At the domestic level, the growing prevalence of socio-political extremism has risen to poseincreasing challenges for Nepal. With its society still reeling from the decade long Maoist insurgency that ended in 2006, there are indications that the breakaway faction of Maoists, led by Netra Bikram Chand “Biplav”, is trying to instigate another insurgency. This hard-line faction considers the 2006 ceasefire and subsequent peace deal a stab on the back by their former comrades and feels that the revolution is not over. As a result, it appears keen to resume an armed struggle. It engaged heavily in the use of Improvised Explosive Devices during the last national elections.
The secessionist aspirations in the southern plains of Nepal led by C.K. Raut caused upheavals in Nepal’s fragile political environment. Although now in the political mainstream after having agreed to give up his separatist agenda, the secessionist seed was sowed in disgruntled parts of the Nepalese society.
Extremism along political and ethnic lines poses a challenge to Nepal’s security which must solemnly be contained. Moreover, the faltering Nepalese economy, especially in light of the booming Indian and Chinese economies, has manifested itself into a security challenge. Therefore, there is a threat of an economically unstable Nepal impacting human security, including demographic displacement and second order effects on health and society.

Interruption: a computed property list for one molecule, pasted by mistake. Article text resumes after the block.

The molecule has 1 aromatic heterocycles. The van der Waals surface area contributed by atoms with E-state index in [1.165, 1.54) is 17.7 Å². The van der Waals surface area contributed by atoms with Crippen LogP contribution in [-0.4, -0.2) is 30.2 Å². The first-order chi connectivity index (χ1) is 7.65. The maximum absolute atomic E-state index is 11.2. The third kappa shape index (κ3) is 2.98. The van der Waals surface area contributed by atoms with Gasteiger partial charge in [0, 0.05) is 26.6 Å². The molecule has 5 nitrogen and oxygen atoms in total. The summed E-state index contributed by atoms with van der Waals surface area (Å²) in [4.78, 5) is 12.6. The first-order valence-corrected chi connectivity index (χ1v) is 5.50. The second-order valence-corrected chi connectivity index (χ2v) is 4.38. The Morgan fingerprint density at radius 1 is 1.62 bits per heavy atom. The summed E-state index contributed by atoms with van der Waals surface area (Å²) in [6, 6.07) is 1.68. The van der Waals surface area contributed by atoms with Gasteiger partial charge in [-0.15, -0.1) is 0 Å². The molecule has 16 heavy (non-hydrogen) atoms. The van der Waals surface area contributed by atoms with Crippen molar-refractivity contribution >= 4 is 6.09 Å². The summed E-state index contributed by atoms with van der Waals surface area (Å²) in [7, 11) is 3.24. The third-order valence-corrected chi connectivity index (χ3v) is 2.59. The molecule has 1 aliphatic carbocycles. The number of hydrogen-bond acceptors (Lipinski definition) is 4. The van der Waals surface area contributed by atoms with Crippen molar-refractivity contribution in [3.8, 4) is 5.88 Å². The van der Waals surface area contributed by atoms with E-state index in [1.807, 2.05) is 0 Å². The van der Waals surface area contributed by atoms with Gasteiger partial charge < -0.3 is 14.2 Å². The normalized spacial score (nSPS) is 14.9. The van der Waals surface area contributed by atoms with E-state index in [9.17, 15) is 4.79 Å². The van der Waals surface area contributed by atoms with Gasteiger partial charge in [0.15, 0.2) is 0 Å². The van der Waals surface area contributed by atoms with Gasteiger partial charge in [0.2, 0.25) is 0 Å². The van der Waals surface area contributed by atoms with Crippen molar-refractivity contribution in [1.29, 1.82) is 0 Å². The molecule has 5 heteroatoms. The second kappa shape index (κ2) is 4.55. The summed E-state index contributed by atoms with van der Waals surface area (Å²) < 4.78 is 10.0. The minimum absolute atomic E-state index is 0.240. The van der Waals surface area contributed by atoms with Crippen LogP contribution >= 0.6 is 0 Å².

Nepal’s economy suffers from “structural as well as several binding critical constraints comprising high-cost economy; subsistence agriculture; alarming increasing dependence; inadequate and poor status of physical infrastructure; rampant corruption; followed by inefficiency and poor governance.” Although Nepal’s economy has picked up considerably with an economic growth rate of 8.2 percent in 2016-2017, and 6.7 percent in 2017-2018; Nepal still remains as the fourth poorest country in Asia and the 31st poorest in the world.
Weak governance may create ungoverned or inadequately-governed spaces in Nepal that may be exploited by international extremists. Among others, Islamist groups could potentially target Indian, Western or Chinese interests in or from Nepal. The U.S. State Department’s 2018 Country Report on International Terrorism states that, “due to Nepal’s open border with India and insufficient security protocols at the country’s sole international airport in Kathmandu, Nepal has and could continue to be used as a transit or staging point for international terrorists.”
In conclusion, the security challenges faced by Nepal are very broad and emanate from wider aspects of security. From finding a balance in its complex relationship with its two powerful neighbors, maintaining its non-aligned approach in world affairs and achieving economic prosperity to tackling socio-political extremism, effectively governing itself and keeping rogue organizations at bay, the tasks faced by the Himalayan nation are truly arduous. Nepal’s success will largely depend upon its political parties, security forces, bureaucracy and ultimately its people. They must together endeavor to preserve the nation while persevering in the face of challenges that would emerge in the days ahead.